Apr. 21, 2006 La Jolla, CA -- Researchers have long wondered how nuclear pores -- the all-important channels that control the flow of information in and out of a cell's nucleus -- double in number to prepare for the split to come when a cell divides. Now, for the first time, scientists at the Salk Institute for Biological Studies watched as new funnel-like pore structures formed from scratch, and inserted themselves into the nuclear membrane.
This discovery adds to the picture of how a cell divides in such a way that the genome (genetic blueprint) encased inside the nucleus can continue communicating with the rest of the cell. "This issue is as important to understanding the cell cycle as is the question of how DNA replicates," says Martin Hetzer, Ph.D., an assistant professor in the Molecular and Cell Biology Laboratory and lead author of the study published in the journal Science.
Nuclear pores are gigantic structures that control the transport of molecules such as RNA and protein in and out of a cell's inner sanctum, the nucleus, which safeguards the cell's genomic brain. All chemical reactions that occur in a cell emanate from the genes within the nucleus. "Maybe not surprisingly, any disturbance in the flow of information across the nuclear membrane can alter cell functioning," says Hetzer.
"Nuclear pores are truly amazing," says postdoctoral researcher and co-first author Maximiliano D'Angelo, Ph.D. "They are the biggest protein structures within a cell and control the entire traffic in and out of the cell's nucleus, from tiny molecules such as histones, which bind DNA, to huge structures such as ribosomes," he explained.
To form the transport channels that span the nuclear membrane, 30 different proteins, called nucleoporins, come together in an orderly fashion and insert themselves into the nuclear envelope, where they form eight-fold symmetrical nuclear pore complexes. Each protein is present in copies of eight or multiples of eight, forming a structure that contains several hundred proteins and is 30 times the size of a ribosome, the cellular protein factory. "But how nucleoporins find their way into the nuclear membrane and whether existing pores serve as templates had been unknown," says D'Angelo.
To study this process, the Salk researchers created a cell-free system based on frog's eggs (oocytes) that was able to recapitulate the insertion of the nuclear pore complex into the nuclear membrane. Using advanced real-time imaging tools the scientists watched as a nuclear membrane -- pores and all -- formed within an hour.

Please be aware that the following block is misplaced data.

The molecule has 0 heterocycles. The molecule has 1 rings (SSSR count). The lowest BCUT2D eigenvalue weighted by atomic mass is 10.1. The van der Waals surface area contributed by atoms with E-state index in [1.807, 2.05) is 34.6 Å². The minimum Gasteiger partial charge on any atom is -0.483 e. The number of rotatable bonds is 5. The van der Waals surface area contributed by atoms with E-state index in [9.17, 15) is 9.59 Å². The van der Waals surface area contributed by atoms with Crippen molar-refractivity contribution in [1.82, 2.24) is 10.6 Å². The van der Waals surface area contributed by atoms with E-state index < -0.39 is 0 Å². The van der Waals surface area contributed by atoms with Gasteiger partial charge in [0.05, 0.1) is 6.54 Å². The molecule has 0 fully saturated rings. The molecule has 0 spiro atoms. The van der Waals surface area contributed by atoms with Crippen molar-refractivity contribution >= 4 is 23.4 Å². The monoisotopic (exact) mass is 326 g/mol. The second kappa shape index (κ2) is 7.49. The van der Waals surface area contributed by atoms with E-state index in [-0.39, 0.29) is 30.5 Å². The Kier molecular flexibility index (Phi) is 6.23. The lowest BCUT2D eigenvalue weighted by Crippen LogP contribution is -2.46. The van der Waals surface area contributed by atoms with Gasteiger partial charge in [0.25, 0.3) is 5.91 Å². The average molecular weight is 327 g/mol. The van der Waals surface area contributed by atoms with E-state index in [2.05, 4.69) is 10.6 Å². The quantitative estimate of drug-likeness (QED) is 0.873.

"We were able to visualize single nuclear pore complexes," says graduate student and co-first author Daniel Anderson. "This allowed us not only to watch as single pores formed but also to demonstrate that they formed from scratch without the help of already existing pores."
In another experiment, the group used four-dimensional confocal microscopy to follow the formation in cultured human cells of a single pore that had been labeled with a fluorescent tag. If the nuclear pore had split to give rise to two daughter pores, two bright dots would have emerged from one; however, the researchers tracked movement of only one dot, confirming their previous finding that pores formed from scratch.
Additional research demonstrated that nuclear pore assemblies are added in a stepwise, coordinated process requiring components on both sides of the nuclear membrane. "This has important consequences for the next big issue -- the question of how these structures all fuse together," Hetzer says.
The Salk Institute for Biological Studies in La Jolla, California, is an independent nonprofit organization dedicated to fundamental discoveries in the life sciences, the improvement of human health and the training of future generations of researchers. Jonas Salk, M.D., whose polio vaccine all but eradicated the crippling disease poliomyelitis in 1955, opened the Institute in 1965 with a gift of land from the City of San Diego and the financial support of the March of Dimes.
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